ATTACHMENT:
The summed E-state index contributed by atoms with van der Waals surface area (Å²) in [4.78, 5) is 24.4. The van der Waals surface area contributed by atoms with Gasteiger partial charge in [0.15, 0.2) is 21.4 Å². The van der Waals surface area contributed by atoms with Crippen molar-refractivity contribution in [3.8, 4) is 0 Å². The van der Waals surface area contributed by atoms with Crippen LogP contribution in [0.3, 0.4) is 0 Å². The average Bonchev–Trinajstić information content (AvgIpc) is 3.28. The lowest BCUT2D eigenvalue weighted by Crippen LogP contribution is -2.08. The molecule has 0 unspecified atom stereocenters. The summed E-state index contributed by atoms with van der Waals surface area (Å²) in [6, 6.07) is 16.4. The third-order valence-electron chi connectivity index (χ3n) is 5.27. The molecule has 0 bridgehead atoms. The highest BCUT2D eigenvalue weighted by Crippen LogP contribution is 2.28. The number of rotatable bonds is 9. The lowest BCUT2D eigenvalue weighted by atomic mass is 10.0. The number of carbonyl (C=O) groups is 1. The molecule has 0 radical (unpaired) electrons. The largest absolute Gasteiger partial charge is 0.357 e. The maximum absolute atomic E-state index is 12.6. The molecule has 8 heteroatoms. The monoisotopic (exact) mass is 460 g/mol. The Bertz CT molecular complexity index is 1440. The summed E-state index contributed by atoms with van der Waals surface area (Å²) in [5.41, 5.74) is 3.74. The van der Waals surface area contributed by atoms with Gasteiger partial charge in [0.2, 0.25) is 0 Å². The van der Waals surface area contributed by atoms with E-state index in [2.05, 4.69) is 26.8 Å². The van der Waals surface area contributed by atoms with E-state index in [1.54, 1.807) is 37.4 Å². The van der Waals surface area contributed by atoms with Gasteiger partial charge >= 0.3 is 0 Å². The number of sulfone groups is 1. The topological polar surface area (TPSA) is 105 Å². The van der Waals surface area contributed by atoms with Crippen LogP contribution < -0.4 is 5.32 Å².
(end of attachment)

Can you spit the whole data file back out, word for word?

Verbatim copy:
The summed E-state index contributed by atoms with van der Waals surface area (Å²) in [4.78, 5) is 24.4. The van der Waals surface area contributed by atoms with Gasteiger partial charge in [0.15, 0.2) is 21.4 Å². The van der Waals surface area contributed by atoms with Crippen molar-refractivity contribution in [3.8, 4) is 0 Å². The van der Waals surface area contributed by atoms with Crippen LogP contribution in [0.3, 0.4) is 0 Å². The average Bonchev–Trinajstić information content (AvgIpc) is 3.28. The lowest BCUT2D eigenvalue weighted by Crippen LogP contribution is -2.08. The molecule has 0 unspecified atom stereocenters. The summed E-state index contributed by atoms with van der Waals surface area (Å²) in [6, 6.07) is 16.4. The third-order valence-electron chi connectivity index (χ3n) is 5.27. The molecule has 0 bridgehead atoms. The highest BCUT2D eigenvalue weighted by Crippen LogP contribution is 2.28. The number of rotatable bonds is 9. The lowest BCUT2D eigenvalue weighted by atomic mass is 10.0. The number of carbonyl (C=O) groups is 1. The molecule has 0 radical (unpaired) electrons. The largest absolute Gasteiger partial charge is 0.357 e. The maximum absolute atomic E-state index is 12.6. The molecule has 8 heteroatoms. The monoisotopic (exact) mass is 460 g/mol. The Bertz CT molecular complexity index is 1440. The summed E-state index contributed by atoms with van der Waals surface area (Å²) in [5.41, 5.74) is 3.74. The van der Waals surface area contributed by atoms with Gasteiger partial charge in [0.2, 0.25) is 0 Å². The van der Waals surface area contributed by atoms with E-state index in [2.05, 4.69) is 26.8 Å². The van der Waals surface area contributed by atoms with E-state index in [1.54, 1.807) is 37.4 Å². The van der Waals surface area contributed by atoms with Gasteiger partial charge >= 0.3 is 0 Å². The number of sulfone groups is 1. The topological polar surface area (TPSA) is 105 Å². The van der Waals surface area contributed by atoms with Crippen LogP contribution < -0.4 is 5.32 Å².